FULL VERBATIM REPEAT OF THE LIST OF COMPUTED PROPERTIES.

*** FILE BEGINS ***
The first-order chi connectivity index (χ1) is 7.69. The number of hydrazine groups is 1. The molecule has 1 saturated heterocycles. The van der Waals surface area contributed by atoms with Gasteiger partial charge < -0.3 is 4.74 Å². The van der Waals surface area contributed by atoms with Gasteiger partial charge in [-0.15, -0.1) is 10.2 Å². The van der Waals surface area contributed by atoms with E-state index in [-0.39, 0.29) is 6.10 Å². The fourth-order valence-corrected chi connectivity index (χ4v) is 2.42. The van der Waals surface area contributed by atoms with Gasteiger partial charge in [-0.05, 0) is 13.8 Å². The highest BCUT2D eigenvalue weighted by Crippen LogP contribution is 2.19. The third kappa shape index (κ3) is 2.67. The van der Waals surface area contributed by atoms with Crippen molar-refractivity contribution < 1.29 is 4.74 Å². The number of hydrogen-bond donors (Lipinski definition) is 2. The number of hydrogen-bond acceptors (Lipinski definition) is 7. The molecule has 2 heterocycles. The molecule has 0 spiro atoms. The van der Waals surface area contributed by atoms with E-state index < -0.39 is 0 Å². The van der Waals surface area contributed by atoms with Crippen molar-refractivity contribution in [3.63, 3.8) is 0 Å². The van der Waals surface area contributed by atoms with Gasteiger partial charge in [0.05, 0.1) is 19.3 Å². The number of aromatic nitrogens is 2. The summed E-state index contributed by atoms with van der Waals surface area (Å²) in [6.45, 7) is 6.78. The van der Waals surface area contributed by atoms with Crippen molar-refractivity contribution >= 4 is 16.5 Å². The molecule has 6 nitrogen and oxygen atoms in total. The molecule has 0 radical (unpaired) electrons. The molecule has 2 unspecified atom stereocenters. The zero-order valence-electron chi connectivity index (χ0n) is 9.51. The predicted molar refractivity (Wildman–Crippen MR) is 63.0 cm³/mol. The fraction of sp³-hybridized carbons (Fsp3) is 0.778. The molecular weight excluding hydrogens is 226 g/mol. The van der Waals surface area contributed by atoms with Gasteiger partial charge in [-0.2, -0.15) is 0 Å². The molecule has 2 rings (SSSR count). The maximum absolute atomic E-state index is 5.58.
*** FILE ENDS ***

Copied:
The first-order chi connectivity index (χ1) is 7.69. The number of hydrazine groups is 1. The molecule has 1 saturated heterocycles. The van der Waals surface area contributed by atoms with Gasteiger partial charge < -0.3 is 4.74 Å². The van der Waals surface area contributed by atoms with Gasteiger partial charge in [-0.15, -0.1) is 10.2 Å². The van der Waals surface area contributed by atoms with E-state index in [-0.39, 0.29) is 6.10 Å². The fourth-order valence-corrected chi connectivity index (χ4v) is 2.42. The van der Waals surface area contributed by atoms with Gasteiger partial charge in [-0.05, 0) is 13.8 Å². The highest BCUT2D eigenvalue weighted by Crippen LogP contribution is 2.19. The third kappa shape index (κ3) is 2.67. The van der Waals surface area contributed by atoms with Crippen molar-refractivity contribution < 1.29 is 4.74 Å². The number of hydrogen-bond donors (Lipinski definition) is 2. The number of hydrogen-bond acceptors (Lipinski definition) is 7. The molecule has 2 heterocycles. The molecule has 0 spiro atoms. The van der Waals surface area contributed by atoms with E-state index < -0.39 is 0 Å². The van der Waals surface area contributed by atoms with Crippen molar-refractivity contribution in [3.63, 3.8) is 0 Å². The van der Waals surface area contributed by atoms with Gasteiger partial charge in [0.05, 0.1) is 19.3 Å². The number of aromatic nitrogens is 2. The summed E-state index contributed by atoms with van der Waals surface area (Å²) in [6.45, 7) is 6.78. The van der Waals surface area contributed by atoms with Crippen molar-refractivity contribution >= 4 is 16.5 Å². The molecule has 6 nitrogen and oxygen atoms in total. The molecule has 0 radical (unpaired) electrons. The molecule has 2 unspecified atom stereocenters. The zero-order valence-electron chi connectivity index (χ0n) is 9.51. The predicted molar refractivity (Wildman–Crippen MR) is 63.0 cm³/mol. The fraction of sp³-hybridized carbons (Fsp3) is 0.778. The molecular weight excluding hydrogens is 226 g/mol. The van der Waals surface area contributed by atoms with Gasteiger partial charge in [-0.2, -0.15) is 0 Å². The molecule has 2 rings (SSSR count). The maximum absolute atomic E-state index is 5.58.